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12 Things Creative People Do Differently

12 Things Creative People Do Differently
on July, 25 2014
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Image credit: Child creativity taken by Matt Kowal under Public Domain.

Image credit: Child creativity taken by Matt Kowal under Public Domain.

Creative people do things differently. This is the explanation if you have been wondering why some people do not conform to the norm and insist on approaching and doing things differently. Creative thinking can be paradoxical and mysterious. It can change based on context and situation. Ideas and inspiration may come in an instant, yet there will be times when you will be stumped. While creative thinking needs complex cognition, it is very different from the logical thinking process.

New understanding of creativity

According to scientists, creativity is very complicated and they now at least understand that it is not only about the right and left brain distinction. In the past, scientists established a theory that the right side of the brain was responsible for the emotional and creative processes while the left side of the brain handled the analytical and rational process. There is still no total picture of the workings of the imaginative mind but scientists thought that it involved several emotions, neural pathways and cognitive processes. The difficulty could lie in the fact that a creative personality is complex and has the tendency to avoid routine or habit, due to the combination of several social influences, behaviors and traits.

According to New York University psychologist Scott Barry Kaufman, even creative people find it hard to know themselves because of their complexity, adding that messier minds are inherent in imaginative people.

Here are some of the things that creative people do differently:

1.     They daydream. According to psychologists Rebecca L. McMillan and Scott Barry Kaufman, this trait is an aid to creative incubation. It is not a waste of time, contrary to popular belief, because it involves a state of the brain that is highly engaged, a state wherein the brain is able to recall information leading to sudden insights and connections.

2.      They are very observant. They see possibilities wherever they look, absorbing and storing information from everywhere.

3.      They schedule their work on the hours that truly work for them. This could be late at night or early in the morning. They determine which hours work for them and structure their regular schedule based on that.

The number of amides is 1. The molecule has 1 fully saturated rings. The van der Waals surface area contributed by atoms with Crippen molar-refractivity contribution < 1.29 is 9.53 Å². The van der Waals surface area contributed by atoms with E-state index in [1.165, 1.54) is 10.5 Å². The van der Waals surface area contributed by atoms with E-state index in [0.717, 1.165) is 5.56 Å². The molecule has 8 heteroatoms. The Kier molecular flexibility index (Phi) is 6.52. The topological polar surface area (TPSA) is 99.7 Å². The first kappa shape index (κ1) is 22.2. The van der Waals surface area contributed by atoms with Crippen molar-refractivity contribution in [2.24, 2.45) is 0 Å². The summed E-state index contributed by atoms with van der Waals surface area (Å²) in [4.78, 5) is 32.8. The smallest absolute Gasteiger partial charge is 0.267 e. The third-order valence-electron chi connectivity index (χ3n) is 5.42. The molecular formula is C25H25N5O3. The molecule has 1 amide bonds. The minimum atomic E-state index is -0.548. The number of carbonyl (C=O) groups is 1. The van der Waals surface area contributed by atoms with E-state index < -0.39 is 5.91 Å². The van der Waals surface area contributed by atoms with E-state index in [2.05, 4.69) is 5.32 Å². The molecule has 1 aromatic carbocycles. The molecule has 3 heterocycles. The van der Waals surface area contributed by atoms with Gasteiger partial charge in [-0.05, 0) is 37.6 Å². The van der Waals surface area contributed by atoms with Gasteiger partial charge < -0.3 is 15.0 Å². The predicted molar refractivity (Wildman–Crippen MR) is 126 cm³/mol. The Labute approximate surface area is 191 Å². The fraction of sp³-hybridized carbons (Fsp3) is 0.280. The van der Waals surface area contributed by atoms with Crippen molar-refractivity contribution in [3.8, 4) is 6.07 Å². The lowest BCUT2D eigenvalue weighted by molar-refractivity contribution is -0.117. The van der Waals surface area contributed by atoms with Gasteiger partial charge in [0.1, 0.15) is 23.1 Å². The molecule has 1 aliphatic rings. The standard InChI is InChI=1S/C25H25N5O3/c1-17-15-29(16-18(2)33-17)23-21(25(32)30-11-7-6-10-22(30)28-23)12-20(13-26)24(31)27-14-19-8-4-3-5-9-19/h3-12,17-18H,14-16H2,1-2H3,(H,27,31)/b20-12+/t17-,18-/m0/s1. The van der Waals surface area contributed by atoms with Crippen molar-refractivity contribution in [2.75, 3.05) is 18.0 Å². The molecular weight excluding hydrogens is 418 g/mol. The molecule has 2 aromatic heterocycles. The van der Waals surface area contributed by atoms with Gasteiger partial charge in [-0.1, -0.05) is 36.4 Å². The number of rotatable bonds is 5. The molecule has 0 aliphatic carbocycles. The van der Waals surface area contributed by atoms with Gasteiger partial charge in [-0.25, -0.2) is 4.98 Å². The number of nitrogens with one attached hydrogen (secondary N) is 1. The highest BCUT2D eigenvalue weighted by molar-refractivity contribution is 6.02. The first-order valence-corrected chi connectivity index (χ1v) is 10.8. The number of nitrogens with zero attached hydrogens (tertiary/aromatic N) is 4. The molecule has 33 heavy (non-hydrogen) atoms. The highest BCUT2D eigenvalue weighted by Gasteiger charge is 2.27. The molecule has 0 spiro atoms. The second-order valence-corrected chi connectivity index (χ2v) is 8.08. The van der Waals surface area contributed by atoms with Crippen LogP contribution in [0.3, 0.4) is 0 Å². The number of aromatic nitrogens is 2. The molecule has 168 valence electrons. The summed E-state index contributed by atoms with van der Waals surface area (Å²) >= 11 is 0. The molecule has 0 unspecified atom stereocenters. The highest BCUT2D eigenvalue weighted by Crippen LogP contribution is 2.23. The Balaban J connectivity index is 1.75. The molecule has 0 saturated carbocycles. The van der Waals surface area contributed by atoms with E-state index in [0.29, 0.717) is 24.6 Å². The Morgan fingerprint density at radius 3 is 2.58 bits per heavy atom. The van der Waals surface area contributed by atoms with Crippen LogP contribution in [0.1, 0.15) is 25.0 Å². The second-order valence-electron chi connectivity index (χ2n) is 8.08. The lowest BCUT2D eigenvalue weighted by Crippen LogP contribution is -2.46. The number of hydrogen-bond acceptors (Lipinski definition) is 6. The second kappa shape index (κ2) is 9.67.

4.      They value their time for solitude. Artists and other creative individuals may be labeled as loners because of this trait, but the time for solitude is when they allow their mind to wander (daydream) so that they can produce their best work afterwards.

5.      They usually turn life's obstacles into great creative work. Post-traumatic growth is a rising field of psychology. It suggests that ample creative growth can be harnessed by people from their early life trauma and hardships.

6.      They are open to new experiences, states of mind, sensations, fantasy and emotions. They display intellectual curiosity and they explore the outer and inner world.

7.      They are not afraid of failure. They actually use it for creative success. They are also risk-takers.

8.      They ask plenty of questions. They always want to know the how's and why's of things.

9.       Writers and artists love to people-watch. This is because people are great sources of inspiration and information for them.

10.     They lose track of time when they are working. Thus they block out distractions, including internal and external pressures.

11.      They are highly responsive and sensitive to beauty.

12.     They are able to connect the dots that other people think cannot be connected. This is because they are able to see possibilities that others do not recognize.

Creative people are able to synthesize new things. They even like to shake things up because they usually avoid things that are mundane or monotonous. They love diversity but they also recognize the value of a focused and clear mind because they need it for their work.

AUTHOR
Bernadine Racoma

Bernadine is a writer, researcher, professional and multi-awarded blogger and new media consultant. She brings with her a rich set of experience in the corporate world, as well as in the field of research and writing. Having taken early retirement after working as an international civil servant and traveling the world for 22 years, she has aggressively pursued her main interest in writing and research. You can also find Bernadine Racoma at .

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